SAWT BEIRUT INTERNATIONAL

| 18 May 2021, Tuesday | النسخة العربية

Lebanese restaurants are sinking, and eyes are on international markets    

Rania Ghanem
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Lebanon’s restaurant industry, famed for its luxurious cuisine and generous hospitality is under threat of collapse as coronavirus has dealt a blow to businesses that are already struggling from a severe economic crisis.

Cautious presence

Restaurants and cafes are cautiously reopening their doors, welcoming customers at 50 percent capacity only as part of the government’s efforts to tackle coronavirus. The measures taken during Ramadan has worsened the situation, as restaurants are obliged to close their doors at 9 pm missing the night shift. More than 1,200 restaurants have closed post October revolution, according to data provided by the Syndicate of Owners of Restaurants, Cafes, Night Clubs and Pastries in Lebanon in January 2020. Maroun Daou, Vice President at Ghia Holding, the company behind Abdel Wahab, Ahwak, Duo among others, told “Sawt Beirut International” that the company has reduced the number of outlets from 16 restaurants before the revolution to six currently, and two more outlets are slated to reopen in reopen  in Broumana and Backyard Hazmieh.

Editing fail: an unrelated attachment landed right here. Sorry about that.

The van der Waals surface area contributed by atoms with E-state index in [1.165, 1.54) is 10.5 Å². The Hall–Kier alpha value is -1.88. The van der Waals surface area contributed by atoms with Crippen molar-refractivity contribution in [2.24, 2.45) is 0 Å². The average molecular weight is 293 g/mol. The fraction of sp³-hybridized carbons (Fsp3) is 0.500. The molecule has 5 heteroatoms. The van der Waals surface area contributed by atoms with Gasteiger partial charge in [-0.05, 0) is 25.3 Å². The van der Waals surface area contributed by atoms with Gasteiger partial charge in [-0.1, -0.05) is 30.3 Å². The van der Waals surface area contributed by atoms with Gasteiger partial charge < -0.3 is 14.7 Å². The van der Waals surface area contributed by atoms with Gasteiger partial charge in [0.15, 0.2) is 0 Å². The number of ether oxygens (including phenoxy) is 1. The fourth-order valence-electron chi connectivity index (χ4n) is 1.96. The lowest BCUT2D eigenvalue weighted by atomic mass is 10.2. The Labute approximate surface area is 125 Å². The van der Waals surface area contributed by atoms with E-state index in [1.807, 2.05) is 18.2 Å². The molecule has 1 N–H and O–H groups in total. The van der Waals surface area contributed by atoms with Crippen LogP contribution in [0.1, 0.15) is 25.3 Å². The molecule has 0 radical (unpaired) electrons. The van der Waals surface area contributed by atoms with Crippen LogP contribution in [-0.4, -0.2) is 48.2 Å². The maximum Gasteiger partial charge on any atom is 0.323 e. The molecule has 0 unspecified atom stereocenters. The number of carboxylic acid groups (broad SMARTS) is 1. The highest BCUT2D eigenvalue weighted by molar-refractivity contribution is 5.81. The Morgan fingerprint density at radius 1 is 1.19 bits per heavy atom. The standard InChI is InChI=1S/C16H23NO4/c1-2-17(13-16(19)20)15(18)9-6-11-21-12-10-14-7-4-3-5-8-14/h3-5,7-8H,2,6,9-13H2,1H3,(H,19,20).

Survival mode

Lebanon’s economic and financial crisis has seen the local currency lose more than 90 percent of its value, slashing peoples’ purchasing power and skyrocketing the operational costs of the restaurants. “Restaurants are in survival mode; they are working at cost and unable to put a one percent profit margin. All they care about is covering the operational costs,” said Maya Bekhazi, General Secretary at the Syndicate to “Sawt Beirut International”.

The sector had been hit hard by the devaluation, and the fluctuation of the Lebanese pound exchange rate against dollar. Marwan Ayoub, Managing Partner at Venture Group, a hospitality development and management company, which is behind Backyard Hazmieh and The Village Dbayeh among others, told Sawt “Beirut International” that if the lira was fixed at stable exchange rate, restaurants will be able to adapt. But the problem is that the lira is fluctuating, and restaurants are finding difficulties in setting fixed prices. He added: “Previously food cost represented around 30 percent of the restaurants’ bill, but it has increased currently to 50 and 70 percent. Other costs such as the overheads, rental prices, and salaries, remained stable.”

“Restaurants are selling the plates at quarter its real prices,” said Daou. For instance, the price of hummus plate was 9,000 LBP before devaluation, but it is sold currently at 18,000 LBP, while its actual price should be at 35,000.  “We aren’t able to increase the bills more than that because customers will not afford anymore,” said Daou.

 

Hectic year

Footfall in food clusters is relatively acceptable according to Ayoub. “Lebanese can always adapt, and will keep on going and eating out, but the problem is that the average check bill will vary, and restaurant’s profitability will drop,” Ayoub said. A restaurant that used to earn 100 million LBP per month before the crisis, is still earning the same amount, but has lost 90 percent of its value. The quality of food will unlikely change, restaurants will not be able to use premium quality food like before.